AG responds to Dane's attorney with legal arguments; Dane's attorney responds to AG with bizarre attack

In the ongoing attempt by the secretary of state and the attorney general to probe GOP activist Tony Dane's suspicious quarter-million-dollar PAC contribution, the AG pointed out that the subject of the probe's lawyer apparently missed the point. The attorney then responded, in what seems to be his style, with a bizarre, invective-filled letter that attacked Attorney General Adam Laxalt and -- sniff -- some "blogger" who broke the story.

Ralston and Laxalt, together again, for the first time!

I have already detailed the first exchange between the SOS and Dane's attorney, David Otto, the same fellow who filed what may be the most insane legal document ever filed, also peppered with black-helicoperish language rather than legal arguments.

In the first set of letters, Otto cited the Citizen Outhouse case that has nothing to do with conduit contributions and sounded very much like a CO newsletter, often filled with unfounded rumors and spurious allegations. In his response, posted here, Senior Deputy Attorney General Kevin Benson pointed out to Otto that the case is about Dane potentially funneling client money to his own PAC and not properly disclosing, not about the ability to keep donors secret in mail pieces that do not expressly advocate against candidates.

Benson points out that Otto's citing of Citizens United also is not on point:

You reference Citizens United v. FEC for the proposition that corporations have a constitutional right to engage in political speech. However, the allegation in this case is not that some entity violated the law by engaging in political speech, but instead that you, CRC PAC, and/or Dane & Associates used a conduit to conceal the real source of the $200,000 contribution to CRC PAC. As you are aware, the Court in Citizens United held that, even though the corporation had a right to engage in political speech, the disclosure requirements still apply. 

Benson also tells Otto that because Dane's company no longer is registered to do business in Nevada, other statutes come into play. And Benson asks Dane's attorney for his corporate filings in Virginia, where Metro police recently seized property from Dane and interrogated him. 

When I first talked to Dane, he made it clear he had clients who had given him money to try to recall Speaker John Hambrick and Assemblyman Chris Edwards. But his contention is what he did is legal because once he received the client's money, it is his money and can be contributed to a PAC without disclosure. This is the very essence of conduit contributions and would set a terrible precedent. (Even the Clark County GOP, which filed the complaint, is outraged by Dane's lack of disclosure.)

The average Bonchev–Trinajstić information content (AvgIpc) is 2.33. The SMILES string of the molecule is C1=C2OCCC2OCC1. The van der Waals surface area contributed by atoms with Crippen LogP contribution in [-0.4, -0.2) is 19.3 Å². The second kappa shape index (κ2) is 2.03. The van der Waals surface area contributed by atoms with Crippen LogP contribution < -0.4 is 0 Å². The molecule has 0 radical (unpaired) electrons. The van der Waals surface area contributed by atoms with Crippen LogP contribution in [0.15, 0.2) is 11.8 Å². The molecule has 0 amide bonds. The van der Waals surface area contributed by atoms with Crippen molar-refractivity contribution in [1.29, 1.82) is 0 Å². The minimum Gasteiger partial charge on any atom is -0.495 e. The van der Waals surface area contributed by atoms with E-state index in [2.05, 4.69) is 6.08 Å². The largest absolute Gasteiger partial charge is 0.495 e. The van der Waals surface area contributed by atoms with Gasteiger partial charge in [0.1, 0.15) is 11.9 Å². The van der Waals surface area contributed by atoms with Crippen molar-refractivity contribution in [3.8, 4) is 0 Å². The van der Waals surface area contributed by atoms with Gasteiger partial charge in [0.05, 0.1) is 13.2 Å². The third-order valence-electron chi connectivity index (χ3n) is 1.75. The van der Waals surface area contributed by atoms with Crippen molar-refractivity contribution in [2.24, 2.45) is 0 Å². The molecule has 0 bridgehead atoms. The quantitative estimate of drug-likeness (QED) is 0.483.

Otto's response, also posted here, begins with a screed that reads like a Citizen Outhouse email blast:

We are in receipt of your letter dated February 17, 2015 and hereby respond to it. You and Attorney General Laxalt seem to be suffering from the same misunderstanding – or intellectual dishonesty - that Blogger John Ralston suffered from when he wrote the story subject of your letter. Please allow us to clear this up for you both. Is your inquiry based solely on the opinions or reports of a blogger? We find this a bit strange as well. 

Blogger capitalized, name spelled wrong, but I think I get the point: Otto has disdain for me. This hurts. Deeply.

Otto tries to bootstrap the Citizen Outhouse case into the Dane matter, but it clearly does not apply, and he eventually goes to his default political attack mode:

Will you say that the Attorney General or other prosecutor or the police based on probable cause have the right to arrest or otherwise harass people or Political Action Committees simply for stating that a legislator or other public official is in the wrong and should be corrected? Please inform us.

It seems that NRS 294A.0025 was amended only to supply lifetime tenure in elective positions to career politicians such as the Governor of Nevada and the Attorney General. If anyone criticizes them – using a PAC they will be prosecuted for their “express advocacy” whether the criticism calls for people to vote one way or another at all. This is truly disgusting and truly un-American. Is this your position? If we are wrong, please inform us as to what Attorney General Laxalt’s position is. We’ll keep it in mind next time he wants to run for some government office.... Apparently our new Attorney General feels it is his job to silence political debate, to silence those who do their civic duty by encouraging citizens to exert pressure on legislators. That is truly unconstitutional and un-American. 

Seriously? This is in a letter to the SOS/AG?

And later this:

It seems your inquiry is based solely on a statement made by a blogger named John Ralston. During Mr. Dane’s discussions with John Ralston he mentioned that he, through his company Dane & Associates, had several or many clients all over the country. Please know, that having clients who pay for political consulting services from Dane & Associates, LLC. in no way was meant to say or equate with those clients making donations to CRC PAC or directing CRC PAC in any way related to the “Star Wars” Flyers or relating to Chris Edwards taking bribes in exchange for his legislative vote, or having anything to do with Nevada Politics at all. Apparently this is the fundamental misunderstanding held by Mr. Ralston, you and Attorney General Laxalt. 

Actually, there is no misunderstanding. Dane told me clients had come to him for the recalls, that they had given him money and that he had then funded the PAC for the recalls. Period. (He actually had to amend his report with a late $200,000 contribution. His money, you see.)

If the state lets this go, then, if I may quote my friend, Mr. Laxalt, what does the rule of law mean?